People take ballot papers in the June 30 elections in France. (Photo by Alain Pitton/NurPhoto via AP)


So, how do you vote?

Neither France nor the U.K. has any in-person early voting. Polls are open on Election Day. In France, that’s always on a Sunday; in the U.K., it’s always been on a Thursday since the 1930s.

So what do you do if you can’t make it to the polls on that one day? As the question indicates, France has no mail-in voting. The U.K. does, though: Voters there can cast postal ballots.

Plus, both France and the U.K. have a system of proxy voting: People can deputize their right to vote to someone else by filing an application, which in both countries can be done online. On Election Day, this person then has the ability to go to your polling place and cast a ballot in your name—in addition to the ballot they’ll cast in their own name. There’s no way to control what the person you deputized does: You’ll have to find someone you trust will respect your wishes.

To your final question, the number of people who deputized their right to vote surged in France, in part due to the fact that Macron timed these snap elections for the early summer. More than 2 million voters signed up for proxy voting, which is more than double the 2022 elections.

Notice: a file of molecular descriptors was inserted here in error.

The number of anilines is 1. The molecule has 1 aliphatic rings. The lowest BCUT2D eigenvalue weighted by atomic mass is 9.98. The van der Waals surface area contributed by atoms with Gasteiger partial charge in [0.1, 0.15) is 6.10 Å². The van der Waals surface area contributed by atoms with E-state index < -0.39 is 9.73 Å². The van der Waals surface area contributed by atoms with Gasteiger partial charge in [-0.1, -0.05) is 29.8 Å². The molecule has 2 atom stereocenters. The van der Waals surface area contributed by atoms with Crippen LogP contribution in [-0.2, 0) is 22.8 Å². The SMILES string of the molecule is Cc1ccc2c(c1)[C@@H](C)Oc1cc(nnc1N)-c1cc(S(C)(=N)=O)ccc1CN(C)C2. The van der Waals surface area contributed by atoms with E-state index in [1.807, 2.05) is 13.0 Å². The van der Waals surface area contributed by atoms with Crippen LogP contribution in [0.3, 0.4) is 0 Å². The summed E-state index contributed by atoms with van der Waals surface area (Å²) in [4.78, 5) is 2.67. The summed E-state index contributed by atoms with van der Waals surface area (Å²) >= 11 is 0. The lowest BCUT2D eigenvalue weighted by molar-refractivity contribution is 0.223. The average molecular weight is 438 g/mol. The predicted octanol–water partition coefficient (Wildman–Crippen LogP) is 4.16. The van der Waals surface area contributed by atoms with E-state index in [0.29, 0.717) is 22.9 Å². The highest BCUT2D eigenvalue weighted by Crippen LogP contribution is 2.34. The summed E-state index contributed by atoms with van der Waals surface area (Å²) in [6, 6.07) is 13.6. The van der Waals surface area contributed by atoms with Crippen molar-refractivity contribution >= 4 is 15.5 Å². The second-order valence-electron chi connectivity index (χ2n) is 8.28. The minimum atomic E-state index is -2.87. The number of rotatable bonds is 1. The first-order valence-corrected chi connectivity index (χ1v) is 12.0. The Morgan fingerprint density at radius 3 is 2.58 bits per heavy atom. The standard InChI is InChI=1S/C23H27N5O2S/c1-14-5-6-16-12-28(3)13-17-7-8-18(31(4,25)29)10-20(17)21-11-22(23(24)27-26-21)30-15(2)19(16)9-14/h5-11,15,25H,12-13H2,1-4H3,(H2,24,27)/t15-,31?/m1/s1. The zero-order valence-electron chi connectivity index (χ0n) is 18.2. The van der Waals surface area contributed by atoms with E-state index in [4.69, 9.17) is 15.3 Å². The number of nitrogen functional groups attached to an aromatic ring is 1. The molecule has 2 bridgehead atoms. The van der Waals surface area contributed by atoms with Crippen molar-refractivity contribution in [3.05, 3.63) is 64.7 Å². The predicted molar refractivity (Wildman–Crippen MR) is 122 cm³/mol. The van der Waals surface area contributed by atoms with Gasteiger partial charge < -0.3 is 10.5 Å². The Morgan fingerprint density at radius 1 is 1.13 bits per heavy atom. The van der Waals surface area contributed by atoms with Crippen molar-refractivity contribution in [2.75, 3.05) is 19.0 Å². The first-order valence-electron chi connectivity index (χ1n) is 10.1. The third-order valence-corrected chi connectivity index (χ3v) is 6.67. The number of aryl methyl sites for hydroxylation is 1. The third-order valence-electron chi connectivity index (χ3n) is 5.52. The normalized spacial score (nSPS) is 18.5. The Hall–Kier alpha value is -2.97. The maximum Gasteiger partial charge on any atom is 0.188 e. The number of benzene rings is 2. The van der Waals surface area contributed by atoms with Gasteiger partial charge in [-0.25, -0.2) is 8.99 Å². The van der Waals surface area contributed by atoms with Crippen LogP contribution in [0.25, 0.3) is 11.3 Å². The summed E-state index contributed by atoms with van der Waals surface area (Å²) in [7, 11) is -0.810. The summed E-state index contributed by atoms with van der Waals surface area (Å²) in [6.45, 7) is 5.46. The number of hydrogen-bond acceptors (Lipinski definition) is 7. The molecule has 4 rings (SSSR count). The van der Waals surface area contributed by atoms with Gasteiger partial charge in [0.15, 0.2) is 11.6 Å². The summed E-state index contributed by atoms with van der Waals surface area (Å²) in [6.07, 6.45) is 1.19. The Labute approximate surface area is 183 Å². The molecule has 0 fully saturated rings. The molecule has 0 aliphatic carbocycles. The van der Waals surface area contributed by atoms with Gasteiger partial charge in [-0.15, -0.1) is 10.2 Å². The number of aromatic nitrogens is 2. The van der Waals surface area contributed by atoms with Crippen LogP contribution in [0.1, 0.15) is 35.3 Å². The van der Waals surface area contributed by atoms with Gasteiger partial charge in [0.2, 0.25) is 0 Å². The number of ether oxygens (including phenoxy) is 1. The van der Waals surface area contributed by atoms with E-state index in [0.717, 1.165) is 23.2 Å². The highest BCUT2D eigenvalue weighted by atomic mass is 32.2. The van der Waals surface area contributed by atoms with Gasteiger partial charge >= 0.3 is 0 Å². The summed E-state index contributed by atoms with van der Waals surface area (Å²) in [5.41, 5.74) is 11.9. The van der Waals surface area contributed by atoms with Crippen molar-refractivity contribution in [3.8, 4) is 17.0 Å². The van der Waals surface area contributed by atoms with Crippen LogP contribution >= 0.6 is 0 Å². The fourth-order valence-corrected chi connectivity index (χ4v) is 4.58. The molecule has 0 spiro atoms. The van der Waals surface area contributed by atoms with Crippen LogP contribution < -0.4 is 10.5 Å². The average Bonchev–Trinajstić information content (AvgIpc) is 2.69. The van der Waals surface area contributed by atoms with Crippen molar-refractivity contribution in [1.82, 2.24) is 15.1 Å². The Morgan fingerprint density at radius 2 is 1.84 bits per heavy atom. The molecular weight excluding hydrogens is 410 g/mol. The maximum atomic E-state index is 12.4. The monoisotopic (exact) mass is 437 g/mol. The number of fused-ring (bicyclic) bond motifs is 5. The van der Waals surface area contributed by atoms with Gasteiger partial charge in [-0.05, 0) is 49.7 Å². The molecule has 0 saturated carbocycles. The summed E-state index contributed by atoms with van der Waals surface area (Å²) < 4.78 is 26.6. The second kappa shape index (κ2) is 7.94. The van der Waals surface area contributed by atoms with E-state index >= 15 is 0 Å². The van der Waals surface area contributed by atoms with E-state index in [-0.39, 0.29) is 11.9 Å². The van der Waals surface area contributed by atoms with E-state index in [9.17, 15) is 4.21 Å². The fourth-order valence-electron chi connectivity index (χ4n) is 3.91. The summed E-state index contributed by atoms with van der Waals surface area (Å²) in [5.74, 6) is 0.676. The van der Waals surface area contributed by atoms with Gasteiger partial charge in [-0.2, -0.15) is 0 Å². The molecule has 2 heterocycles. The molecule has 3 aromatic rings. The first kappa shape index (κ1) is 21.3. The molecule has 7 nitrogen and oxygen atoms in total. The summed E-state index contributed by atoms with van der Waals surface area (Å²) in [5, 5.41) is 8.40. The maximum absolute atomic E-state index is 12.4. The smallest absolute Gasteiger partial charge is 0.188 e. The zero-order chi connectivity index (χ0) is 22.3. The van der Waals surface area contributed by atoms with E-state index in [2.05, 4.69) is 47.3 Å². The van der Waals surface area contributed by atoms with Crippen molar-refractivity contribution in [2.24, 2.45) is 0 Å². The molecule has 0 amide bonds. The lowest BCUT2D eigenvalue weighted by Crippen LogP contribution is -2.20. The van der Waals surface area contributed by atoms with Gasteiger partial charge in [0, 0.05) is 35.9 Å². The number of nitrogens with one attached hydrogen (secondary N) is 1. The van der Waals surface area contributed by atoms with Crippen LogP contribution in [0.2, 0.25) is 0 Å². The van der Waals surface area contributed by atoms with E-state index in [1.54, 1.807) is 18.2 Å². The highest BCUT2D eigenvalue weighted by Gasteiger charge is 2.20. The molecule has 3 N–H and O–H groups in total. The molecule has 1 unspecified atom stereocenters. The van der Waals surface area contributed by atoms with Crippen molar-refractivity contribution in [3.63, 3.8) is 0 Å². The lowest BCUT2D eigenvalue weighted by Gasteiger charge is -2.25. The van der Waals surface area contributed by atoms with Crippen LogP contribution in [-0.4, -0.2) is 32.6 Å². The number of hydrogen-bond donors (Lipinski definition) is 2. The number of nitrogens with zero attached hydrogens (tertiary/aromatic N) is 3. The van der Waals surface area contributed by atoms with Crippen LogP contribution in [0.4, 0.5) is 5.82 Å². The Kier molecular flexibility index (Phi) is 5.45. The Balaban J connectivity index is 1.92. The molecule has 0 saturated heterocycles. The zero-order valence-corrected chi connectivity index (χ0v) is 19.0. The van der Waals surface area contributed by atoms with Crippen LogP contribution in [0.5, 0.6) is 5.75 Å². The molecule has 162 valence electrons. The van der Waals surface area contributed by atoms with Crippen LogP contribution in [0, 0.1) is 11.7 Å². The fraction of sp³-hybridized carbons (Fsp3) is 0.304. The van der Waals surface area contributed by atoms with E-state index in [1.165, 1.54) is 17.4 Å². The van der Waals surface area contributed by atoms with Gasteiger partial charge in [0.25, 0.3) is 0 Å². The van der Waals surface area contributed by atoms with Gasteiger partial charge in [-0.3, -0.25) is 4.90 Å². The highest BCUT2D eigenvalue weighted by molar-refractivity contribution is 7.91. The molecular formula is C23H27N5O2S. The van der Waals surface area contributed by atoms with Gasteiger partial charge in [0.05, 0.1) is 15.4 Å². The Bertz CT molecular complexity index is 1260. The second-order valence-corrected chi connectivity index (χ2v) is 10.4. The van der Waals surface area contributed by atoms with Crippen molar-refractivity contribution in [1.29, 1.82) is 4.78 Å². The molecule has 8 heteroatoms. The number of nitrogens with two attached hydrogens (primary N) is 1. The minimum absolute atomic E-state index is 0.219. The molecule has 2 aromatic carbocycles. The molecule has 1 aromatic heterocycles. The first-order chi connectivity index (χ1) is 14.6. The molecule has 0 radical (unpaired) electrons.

The U.K.’s Conservative government recently adopted new requirements for people to show photo ID to vote. It was implemented for the first time in local elections last year, and will be used again in the national elections this week. We posed your question to Jessica Garland, director of research and policy at the U.K.-based Electoral Reform Society and a critic of this new requirement.

This is a “solution looking for a problem,” she answered. “Prior to the introduction of voter ID there were very low levels of recorded personation fraud in Britain,” she said, pointing to the country’s 2019 national and local elections: “Out of all alleged cases of electoral fraud that year, only 33 related to personation fraud at the polling station—this comprises 0.000057% of the over 58 million votes cast in all the elections that took place that year.”

Compare those tiny numbers to the disruptions caused by the new law: Thousands of British people were turned away from the polls in 2023 due to the requirement, and thousands more did not attempt to vote as a result, according to the nation’s Electoral Commission.

Said Garland, “Since its introduction, voter ID has prevented thousands more people from voting than have ever been accused of personation fraud.” This is a familiar phenomenon in the United States. Under the guise of cracking down on fraud, which is tremendously rare, conservative laws have deterred large numbers of eligible Americans from voting.